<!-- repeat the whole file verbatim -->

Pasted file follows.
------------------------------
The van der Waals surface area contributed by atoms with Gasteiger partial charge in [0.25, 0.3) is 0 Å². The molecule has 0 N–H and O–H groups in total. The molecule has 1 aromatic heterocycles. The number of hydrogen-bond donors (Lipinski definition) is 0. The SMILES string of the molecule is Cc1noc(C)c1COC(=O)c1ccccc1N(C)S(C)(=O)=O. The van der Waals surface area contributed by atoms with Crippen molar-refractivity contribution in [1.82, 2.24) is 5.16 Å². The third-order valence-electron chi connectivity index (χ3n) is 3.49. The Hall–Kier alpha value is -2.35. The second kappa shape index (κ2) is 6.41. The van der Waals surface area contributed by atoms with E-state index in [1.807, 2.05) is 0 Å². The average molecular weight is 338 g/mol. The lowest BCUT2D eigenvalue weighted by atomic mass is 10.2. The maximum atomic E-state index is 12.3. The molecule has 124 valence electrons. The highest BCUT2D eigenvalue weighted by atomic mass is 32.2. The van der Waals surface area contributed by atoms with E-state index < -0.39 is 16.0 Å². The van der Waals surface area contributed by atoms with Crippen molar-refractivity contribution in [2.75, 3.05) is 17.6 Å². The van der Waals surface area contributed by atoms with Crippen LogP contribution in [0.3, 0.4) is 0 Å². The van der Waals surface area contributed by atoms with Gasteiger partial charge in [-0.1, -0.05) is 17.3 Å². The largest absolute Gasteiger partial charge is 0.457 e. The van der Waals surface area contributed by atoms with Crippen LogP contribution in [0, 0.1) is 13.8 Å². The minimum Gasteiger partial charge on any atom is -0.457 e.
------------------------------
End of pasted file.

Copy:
The van der Waals surface area contributed by atoms with Gasteiger partial charge in [0.25, 0.3) is 0 Å². The molecule has 0 N–H and O–H groups in total. The molecule has 1 aromatic heterocycles. The number of hydrogen-bond donors (Lipinski definition) is 0. The SMILES string of the molecule is Cc1noc(C)c1COC(=O)c1ccccc1N(C)S(C)(=O)=O. The van der Waals surface area contributed by atoms with Crippen molar-refractivity contribution in [1.82, 2.24) is 5.16 Å². The third-order valence-electron chi connectivity index (χ3n) is 3.49. The Hall–Kier alpha value is -2.35. The second kappa shape index (κ2) is 6.41. The van der Waals surface area contributed by atoms with E-state index in [1.807, 2.05) is 0 Å². The average molecular weight is 338 g/mol. The lowest BCUT2D eigenvalue weighted by atomic mass is 10.2. The maximum atomic E-state index is 12.3. The molecule has 124 valence electrons. The highest BCUT2D eigenvalue weighted by atomic mass is 32.2. The van der Waals surface area contributed by atoms with E-state index < -0.39 is 16.0 Å². The van der Waals surface area contributed by atoms with Crippen molar-refractivity contribution in [2.75, 3.05) is 17.6 Å². The van der Waals surface area contributed by atoms with Crippen LogP contribution in [0.3, 0.4) is 0 Å². The van der Waals surface area contributed by atoms with Gasteiger partial charge in [-0.1, -0.05) is 17.3 Å². The largest absolute Gasteiger partial charge is 0.457 e. The van der Waals surface area contributed by atoms with Crippen LogP contribution in [0, 0.1) is 13.8 Å². The minimum Gasteiger partial charge on any atom is -0.457 e.